A look at VH1's addiction to tired shows
[Cue KATRINA AND THE WAVES’ ”Walking on Sunshine”]
It was hip. It was cheeky. It was downright fabulous. Riding a wave of buzz generated by the success of such breakthrough series as ”Behind the Music” and ”Pop-Up Video,” VH1 — the channel known as MTV’s slightly stuffier older sibling — was by 1999 enjoying the best ratings since its 1985 debut. Its droll take on the music biz had the 18-to-49-year-old demographic in its thrall. Life was looking pretty good for VH1…
But then the network fell on hard times.
[Shift to grainy black and white. Cue BON JOVI’s ”Wanted Dead or Alive”]
The channel’s crown jewel, ”Behind the Music,” began scraping the bottom of the music-bio barrel, with entire episodes devoted to Bad Company and O-Town. Failed new series multiplied faster than Motley Crue groupies: There was the game show ”Never Mind the Buzzcocks,” ”Late World With Zach” — a chat show built around hirsute unknown Zach Galifianakis — and Pup Video, a bizarre ”TRL”-meets-”Animal Planet” program in which videos were screened for a crateful of puppies. (Yes, puppies.) Executives inexplicably put films such as 1972’s ”Godfather” and 1987’s ”Lost Boys” into the ”Movies That Rock” rotation. And on Oct. 29, the network pulled the plug on the linchpin of its new slate, a reality series starring newlyweds Liza Minnelli and producer David Gest. The freak-show-fueled flurry of hype and bad press ended before the first episode could air.
Did anyone really believe replays of NBC’s ”Rerun Show” were going to sweep the nation? How do programmers explain a nearly 20 percent ratings drop since VH1’s late-’90s heyday? And what is management doing about it? All this when ”Behind the Network: VH1” continues.
Dramatics aside, VH1 is indeed in sorry shape. Cable-TV analysts from Paul Kagan Associates project that the network’s profits will tumble 30 percent this year to $99 million. (By contrast, MTV will make more than $400 million, up 4.1 percent.) ”VH1 has definitely had difficulty delivering viewers, and truly that just stems from its stumbling in the programming division,” says Kathryn Thomas of Chicago-based Starcom Entertainment, which advises companies on media buys.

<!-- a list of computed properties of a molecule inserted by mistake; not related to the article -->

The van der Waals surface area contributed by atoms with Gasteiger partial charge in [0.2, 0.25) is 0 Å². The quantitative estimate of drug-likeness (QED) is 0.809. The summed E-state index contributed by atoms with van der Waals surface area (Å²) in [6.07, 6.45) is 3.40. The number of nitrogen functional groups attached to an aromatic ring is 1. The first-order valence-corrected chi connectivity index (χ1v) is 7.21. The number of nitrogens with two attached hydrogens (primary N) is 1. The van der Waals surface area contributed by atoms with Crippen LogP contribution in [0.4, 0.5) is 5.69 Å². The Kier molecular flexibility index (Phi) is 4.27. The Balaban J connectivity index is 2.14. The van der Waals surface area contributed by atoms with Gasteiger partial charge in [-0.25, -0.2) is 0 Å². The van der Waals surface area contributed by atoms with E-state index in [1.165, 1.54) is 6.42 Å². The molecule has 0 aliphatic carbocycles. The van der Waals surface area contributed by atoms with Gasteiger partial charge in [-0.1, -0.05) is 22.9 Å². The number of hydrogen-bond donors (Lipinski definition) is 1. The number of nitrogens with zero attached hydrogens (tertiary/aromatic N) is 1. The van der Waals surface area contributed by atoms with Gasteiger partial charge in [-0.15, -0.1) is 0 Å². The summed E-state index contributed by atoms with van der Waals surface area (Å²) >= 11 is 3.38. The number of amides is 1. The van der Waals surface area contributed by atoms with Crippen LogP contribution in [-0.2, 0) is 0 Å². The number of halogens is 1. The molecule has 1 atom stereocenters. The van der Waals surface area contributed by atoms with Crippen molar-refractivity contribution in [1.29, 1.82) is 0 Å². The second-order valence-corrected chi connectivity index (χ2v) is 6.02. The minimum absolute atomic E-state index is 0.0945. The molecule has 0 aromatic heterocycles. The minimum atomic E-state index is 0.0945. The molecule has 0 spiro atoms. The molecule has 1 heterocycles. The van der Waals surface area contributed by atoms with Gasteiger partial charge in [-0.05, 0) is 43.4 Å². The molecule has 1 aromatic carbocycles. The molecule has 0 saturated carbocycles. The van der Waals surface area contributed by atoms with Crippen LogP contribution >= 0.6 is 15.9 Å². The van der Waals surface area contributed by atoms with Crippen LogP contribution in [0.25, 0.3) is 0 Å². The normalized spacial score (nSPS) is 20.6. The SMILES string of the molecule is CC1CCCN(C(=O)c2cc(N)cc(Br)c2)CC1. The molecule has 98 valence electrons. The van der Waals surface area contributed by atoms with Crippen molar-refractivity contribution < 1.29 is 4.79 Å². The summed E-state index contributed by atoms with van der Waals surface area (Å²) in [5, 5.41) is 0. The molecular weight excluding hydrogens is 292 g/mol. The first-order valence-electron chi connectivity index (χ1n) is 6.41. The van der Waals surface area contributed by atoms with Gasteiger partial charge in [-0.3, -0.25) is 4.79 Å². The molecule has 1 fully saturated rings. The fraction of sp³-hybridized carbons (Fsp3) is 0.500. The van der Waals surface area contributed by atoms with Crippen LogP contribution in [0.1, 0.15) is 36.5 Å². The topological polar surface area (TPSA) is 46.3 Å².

”Clearly there’s a branding issue — audiences that found VH1 through ”Pop-Up Video” or ”Behind the Music” haven’t been compelled to come to other programming on the network,” says Jack Myers, publisher of a self-titled TV-industry newsletter. ”[The channel needs] to develop appealing series programming and then find that one breakthrough it hoped it would have with Liza & David.”
Finding viewers — any viewers — is the immediate concern, says one former VH1 exec. ”A month ago, [the network] ran ‘The Godfather.’ Why the hell was that on VH1? Because it’s desperate for ratings…. You don’t build a brand with something like that, and you have a danger of annoying your core audience.”
VH1’s new president of entertainment, Brian Graden, apparently gets it. In addition to overseeing MTV, where he developed such hits as ”The Osbournes” and ”Jackass,” the 38-year-old exec was tapped in May to reinvigorate VH1. He quickly commissioned a reality-saturated lineup for this fall, including ”Rock the House,” a fusion of ”Trading Spaces” and ”Cribs” (a celeb decorates a room in a fan’s home). Also on tap: ”Music Behind Bars,” a controversial look at prison bands that has already drawn protests from victims’ families, and ”Rock Med,” which features docs treating ailing (or just plain hammered) concert fans.